Or, find a friend who's better than you and play on your back porch.

Also, guitar can lead to a multitude of other instruments you can learn.   Other fretted instruments are just different tunings and different patterns.

Happy strumming!

On last thing.  Youtube is awesome for learning guitar.


 
Joseph Lofthouse
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It's been 6 weeks since I started learning guitar. Wow! I never knew that I am a musician. It's coming fast and easy. (I failed music appreciation in college.) The mental part is easy, the fingertips are still being slow to harden up. Mostly because I damaged my middle fingertip by playing for hours one day, and blistered it, and layers of skin have been peeling from it for a few weeks. It's finally feeling close to normal. I stop playing now when the strings start to buzz, which means I'm not pressing hard enough (too tender).

And regarding Kieth Richards, he is famous for playing in Open G tuning. That is a wonderful tuning, because the chords can be simple bar chords. Makes it super easy to play by ear, to transpose, and to play songs that use only major chords. Therefore, I'm playing in standard tuning until my fingertips get tired, then I switch to Open G tuning and play for much longer.

I'm playing on steel strings, cause that's the guitar type that was loaned to me. My music teacher friend says that nylon strings are much preferred for beginners. She will only teach kids on nylon. When I went to the pawn shop a few days ago, every guitar in there was steel stringed!

 
Nicole Alderman
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I went and asked my husband. He agreed that nylon is best for the first 6 months "to make it easier to memorize the chord forms and play them." Light steal strings would also work. As you practice more and strengthen your fingers, move up to medium weight.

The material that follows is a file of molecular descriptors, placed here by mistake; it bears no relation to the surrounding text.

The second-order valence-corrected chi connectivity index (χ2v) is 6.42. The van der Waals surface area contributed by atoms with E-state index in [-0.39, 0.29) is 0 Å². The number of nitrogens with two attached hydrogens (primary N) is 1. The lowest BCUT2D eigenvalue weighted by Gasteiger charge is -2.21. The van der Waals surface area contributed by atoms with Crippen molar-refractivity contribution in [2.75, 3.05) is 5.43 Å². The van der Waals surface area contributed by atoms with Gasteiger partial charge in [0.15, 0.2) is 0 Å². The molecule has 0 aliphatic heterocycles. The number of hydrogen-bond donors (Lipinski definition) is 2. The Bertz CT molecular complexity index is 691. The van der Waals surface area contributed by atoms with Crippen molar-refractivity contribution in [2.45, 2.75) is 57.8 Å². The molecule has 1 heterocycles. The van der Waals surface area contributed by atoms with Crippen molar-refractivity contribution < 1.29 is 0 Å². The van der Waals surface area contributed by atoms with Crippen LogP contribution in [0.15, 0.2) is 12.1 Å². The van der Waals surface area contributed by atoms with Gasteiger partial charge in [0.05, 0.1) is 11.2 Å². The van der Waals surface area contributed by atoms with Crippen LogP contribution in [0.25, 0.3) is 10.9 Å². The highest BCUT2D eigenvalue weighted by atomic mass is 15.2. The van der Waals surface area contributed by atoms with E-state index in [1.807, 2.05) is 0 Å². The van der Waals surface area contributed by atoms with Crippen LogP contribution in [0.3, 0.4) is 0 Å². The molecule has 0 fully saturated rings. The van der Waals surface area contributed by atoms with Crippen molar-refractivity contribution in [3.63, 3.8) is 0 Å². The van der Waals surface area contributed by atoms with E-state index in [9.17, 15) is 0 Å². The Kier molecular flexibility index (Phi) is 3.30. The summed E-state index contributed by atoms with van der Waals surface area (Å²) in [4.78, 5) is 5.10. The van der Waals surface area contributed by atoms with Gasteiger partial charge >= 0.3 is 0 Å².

He also suggested, if you have larger hands/fingers, to look for wider neck guitars "like classical and Seagull brand, etc." (I don't know what the etc is, but I can ask him for more brands so you can look for them at pawnshops)
 
Ed Belote
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Open G is a great tuning.  The amazing thing about Richards is that he used open G, but removed the 6th string.  This allowed him to have the root on the bottom, and you can get a drone going where you have the effect of two chords playing against each other.  Then by moving one or two fingers to change the chord, the remaining strings are still ringing.   That is the sound that made the Stones.

Yes, nylon strings are much easier, and usually found on classical style guitars.  As stated above classical style guitars also have a much wider neck, so easier for people learning to make less buzzing and more music.

Also, take a look at your action (string height from the fretboard)  Lowering it may help, and best left to a luthier.    A lot of the time this will discourage a lot of beginners, having to push down so hard.  I have come across many people who said "I can't do it".  When I ask to see their instrument, the action is so high, I can't do it either.

Personally, having made it to blisters, I would keep doing what your doing, taking a break when it begins to hurt.  When the blisters heal, the calluses form.